By Adam Smith on October 27th, 2011 at 12:12 pm.
Here’s the story so far. Interplay are developing a Fallout MMO title and Bethesda are attempting to block further development through application of The Law. When their previous injunction failed, Bethesda took things all the way to the United States District Court of Appeals, claiming that the previous court had “misapplied the law”. If it was indeed a misapplication, the very same slip up has occurred once more. Stop misapplying Law, courts, you’re getting it all over the drapes.
Right now, Interplay are free to continue with development but Bethesda hold the rights to the license, so presumably they’d have to kiss and make up at some point, which doesn’t happen all that often with people who are vigorously throwing lawyers at one another. Bethesda’s case appears to rest on the fact that Interplay are not financially stable enough to finish the game in a satisfactory timeframe and/or to a satisfactory standard.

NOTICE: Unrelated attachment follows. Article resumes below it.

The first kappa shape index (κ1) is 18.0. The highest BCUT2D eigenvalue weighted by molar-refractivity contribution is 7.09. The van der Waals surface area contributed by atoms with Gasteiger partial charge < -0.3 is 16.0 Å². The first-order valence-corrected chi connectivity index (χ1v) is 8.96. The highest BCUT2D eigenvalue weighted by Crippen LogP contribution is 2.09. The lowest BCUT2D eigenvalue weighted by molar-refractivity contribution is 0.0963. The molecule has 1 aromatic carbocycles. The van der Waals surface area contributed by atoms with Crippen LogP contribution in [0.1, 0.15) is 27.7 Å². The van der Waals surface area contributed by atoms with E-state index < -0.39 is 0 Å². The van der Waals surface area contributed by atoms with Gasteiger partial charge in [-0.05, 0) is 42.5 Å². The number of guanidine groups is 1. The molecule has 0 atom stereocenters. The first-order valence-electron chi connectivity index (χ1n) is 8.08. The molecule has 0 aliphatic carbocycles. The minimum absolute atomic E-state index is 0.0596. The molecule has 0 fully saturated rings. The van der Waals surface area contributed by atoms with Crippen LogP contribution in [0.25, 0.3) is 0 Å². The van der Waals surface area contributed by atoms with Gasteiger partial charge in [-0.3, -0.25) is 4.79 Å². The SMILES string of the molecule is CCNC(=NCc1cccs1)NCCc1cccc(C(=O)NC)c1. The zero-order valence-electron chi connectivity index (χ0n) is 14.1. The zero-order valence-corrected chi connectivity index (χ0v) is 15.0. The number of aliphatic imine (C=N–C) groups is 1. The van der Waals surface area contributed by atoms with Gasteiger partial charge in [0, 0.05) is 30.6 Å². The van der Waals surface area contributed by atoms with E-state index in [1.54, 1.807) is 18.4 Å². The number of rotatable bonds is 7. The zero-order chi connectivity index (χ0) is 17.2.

I’m not going to pretend to understand the legal wranglings fully because they’re probably more complex than I’d make them out to be. But some questions are bubbling up in the old brain-stew. Prime among them is this: what does Interplay have to gain? If they complete the game, do Bethesda have a legal responsibility to publish it under the Fallout brand? Would that lead to another legal challenge? Could they just switch the name to World of Wasteland and recolour a few assets?
As far as I can make out, these current shenanigans are little more than bumps in the road en route to the potential head-on collision should there ever be a concrete plan to release a finished product. It’s a shame that none of the news reaching us pertains to what that product might be.